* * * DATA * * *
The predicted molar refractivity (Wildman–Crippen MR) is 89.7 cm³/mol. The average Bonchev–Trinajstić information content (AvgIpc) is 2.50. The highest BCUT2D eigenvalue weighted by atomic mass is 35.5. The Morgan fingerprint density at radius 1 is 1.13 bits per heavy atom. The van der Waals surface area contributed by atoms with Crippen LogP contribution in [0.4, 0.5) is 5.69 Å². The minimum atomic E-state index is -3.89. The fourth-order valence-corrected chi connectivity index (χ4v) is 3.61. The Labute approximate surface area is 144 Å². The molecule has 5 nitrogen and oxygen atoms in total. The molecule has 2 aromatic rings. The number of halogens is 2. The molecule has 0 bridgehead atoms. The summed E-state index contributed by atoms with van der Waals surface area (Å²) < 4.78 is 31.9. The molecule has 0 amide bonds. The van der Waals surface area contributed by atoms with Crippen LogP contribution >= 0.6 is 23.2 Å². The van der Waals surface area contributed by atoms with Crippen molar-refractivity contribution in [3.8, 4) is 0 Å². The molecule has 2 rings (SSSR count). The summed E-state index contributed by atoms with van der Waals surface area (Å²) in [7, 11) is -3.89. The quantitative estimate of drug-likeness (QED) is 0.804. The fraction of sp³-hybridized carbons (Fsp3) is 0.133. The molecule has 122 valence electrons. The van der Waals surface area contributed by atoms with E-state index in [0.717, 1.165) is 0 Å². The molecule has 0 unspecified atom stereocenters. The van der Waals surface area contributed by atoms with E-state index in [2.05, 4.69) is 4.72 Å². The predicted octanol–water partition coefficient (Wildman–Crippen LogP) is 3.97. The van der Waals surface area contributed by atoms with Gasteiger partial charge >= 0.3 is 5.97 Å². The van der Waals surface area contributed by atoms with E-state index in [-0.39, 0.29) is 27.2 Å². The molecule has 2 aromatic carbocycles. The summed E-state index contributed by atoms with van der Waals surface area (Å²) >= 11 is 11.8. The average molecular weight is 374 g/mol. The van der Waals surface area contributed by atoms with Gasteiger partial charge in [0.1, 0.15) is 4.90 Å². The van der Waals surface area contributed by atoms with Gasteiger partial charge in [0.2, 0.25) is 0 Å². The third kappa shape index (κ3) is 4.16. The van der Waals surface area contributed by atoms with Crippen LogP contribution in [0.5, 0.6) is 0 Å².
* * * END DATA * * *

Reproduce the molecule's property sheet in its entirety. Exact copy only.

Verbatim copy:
The predicted molar refractivity (Wildman–Crippen MR) is 89.7 cm³/mol. The average Bonchev–Trinajstić information content (AvgIpc) is 2.50. The highest BCUT2D eigenvalue weighted by atomic mass is 35.5. The Morgan fingerprint density at radius 1 is 1.13 bits per heavy atom. The van der Waals surface area contributed by atoms with Crippen LogP contribution in [0.4, 0.5) is 5.69 Å². The minimum atomic E-state index is -3.89. The fourth-order valence-corrected chi connectivity index (χ4v) is 3.61. The Labute approximate surface area is 144 Å². The molecule has 5 nitrogen and oxygen atoms in total. The molecule has 2 aromatic rings. The number of halogens is 2. The molecule has 0 bridgehead atoms. The summed E-state index contributed by atoms with van der Waals surface area (Å²) < 4.78 is 31.9. The molecule has 0 amide bonds. The van der Waals surface area contributed by atoms with Crippen LogP contribution >= 0.6 is 23.2 Å². The van der Waals surface area contributed by atoms with Crippen molar-refractivity contribution in [3.8, 4) is 0 Å². The molecule has 2 rings (SSSR count). The summed E-state index contributed by atoms with van der Waals surface area (Å²) in [7, 11) is -3.89. The quantitative estimate of drug-likeness (QED) is 0.804. The fraction of sp³-hybridized carbons (Fsp3) is 0.133. The molecule has 122 valence electrons. The van der Waals surface area contributed by atoms with E-state index in [0.717, 1.165) is 0 Å². The molecule has 0 unspecified atom stereocenters. The van der Waals surface area contributed by atoms with E-state index in [2.05, 4.69) is 4.72 Å². The predicted octanol–water partition coefficient (Wildman–Crippen LogP) is 3.97. The van der Waals surface area contributed by atoms with Gasteiger partial charge >= 0.3 is 5.97 Å². The van der Waals surface area contributed by atoms with E-state index in [-0.39, 0.29) is 27.2 Å². The molecule has 2 aromatic carbocycles. The summed E-state index contributed by atoms with van der Waals surface area (Å²) >= 11 is 11.8. The average molecular weight is 374 g/mol. The van der Waals surface area contributed by atoms with Gasteiger partial charge in [0.1, 0.15) is 4.90 Å². The van der Waals surface area contributed by atoms with Gasteiger partial charge in [0.2, 0.25) is 0 Å². The third kappa shape index (κ3) is 4.16. The van der Waals surface area contributed by atoms with Crippen LogP contribution in [0.5, 0.6) is 0 Å².